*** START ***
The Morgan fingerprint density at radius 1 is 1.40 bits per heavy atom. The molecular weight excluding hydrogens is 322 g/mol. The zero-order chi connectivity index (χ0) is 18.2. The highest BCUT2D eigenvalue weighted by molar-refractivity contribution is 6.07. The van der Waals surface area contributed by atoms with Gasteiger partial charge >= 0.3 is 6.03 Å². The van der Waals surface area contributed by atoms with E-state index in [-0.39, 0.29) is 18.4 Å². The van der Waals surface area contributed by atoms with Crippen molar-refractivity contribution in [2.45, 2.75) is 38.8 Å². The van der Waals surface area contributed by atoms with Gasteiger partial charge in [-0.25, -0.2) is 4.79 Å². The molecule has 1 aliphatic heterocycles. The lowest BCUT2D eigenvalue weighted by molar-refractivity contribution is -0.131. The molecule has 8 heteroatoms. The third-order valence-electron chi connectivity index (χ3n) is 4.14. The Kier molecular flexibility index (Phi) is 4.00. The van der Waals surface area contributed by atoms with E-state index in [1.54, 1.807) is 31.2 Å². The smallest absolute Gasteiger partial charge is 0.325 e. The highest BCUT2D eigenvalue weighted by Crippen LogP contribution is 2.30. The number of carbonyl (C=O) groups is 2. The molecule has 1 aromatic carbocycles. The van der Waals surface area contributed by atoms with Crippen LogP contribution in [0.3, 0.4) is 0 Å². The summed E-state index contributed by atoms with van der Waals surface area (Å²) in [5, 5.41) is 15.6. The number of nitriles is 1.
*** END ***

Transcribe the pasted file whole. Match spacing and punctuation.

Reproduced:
The Morgan fingerprint density at radius 1 is 1.40 bits per heavy atom. The molecular weight excluding hydrogens is 322 g/mol. The zero-order chi connectivity index (χ0) is 18.2. The highest BCUT2D eigenvalue weighted by molar-refractivity contribution is 6.07. The van der Waals surface area contributed by atoms with Gasteiger partial charge >= 0.3 is 6.03 Å². The van der Waals surface area contributed by atoms with E-state index in [-0.39, 0.29) is 18.4 Å². The van der Waals surface area contributed by atoms with Crippen molar-refractivity contribution in [2.45, 2.75) is 38.8 Å². The van der Waals surface area contributed by atoms with Gasteiger partial charge in [-0.25, -0.2) is 4.79 Å². The molecule has 1 aliphatic heterocycles. The lowest BCUT2D eigenvalue weighted by molar-refractivity contribution is -0.131. The molecule has 8 heteroatoms. The third-order valence-electron chi connectivity index (χ3n) is 4.14. The Kier molecular flexibility index (Phi) is 4.00. The van der Waals surface area contributed by atoms with E-state index in [1.54, 1.807) is 31.2 Å². The smallest absolute Gasteiger partial charge is 0.325 e. The highest BCUT2D eigenvalue weighted by Crippen LogP contribution is 2.30. The number of carbonyl (C=O) groups is 2. The molecule has 1 aromatic carbocycles. The van der Waals surface area contributed by atoms with Crippen LogP contribution in [0.3, 0.4) is 0 Å². The summed E-state index contributed by atoms with van der Waals surface area (Å²) in [5, 5.41) is 15.6. The number of nitriles is 1.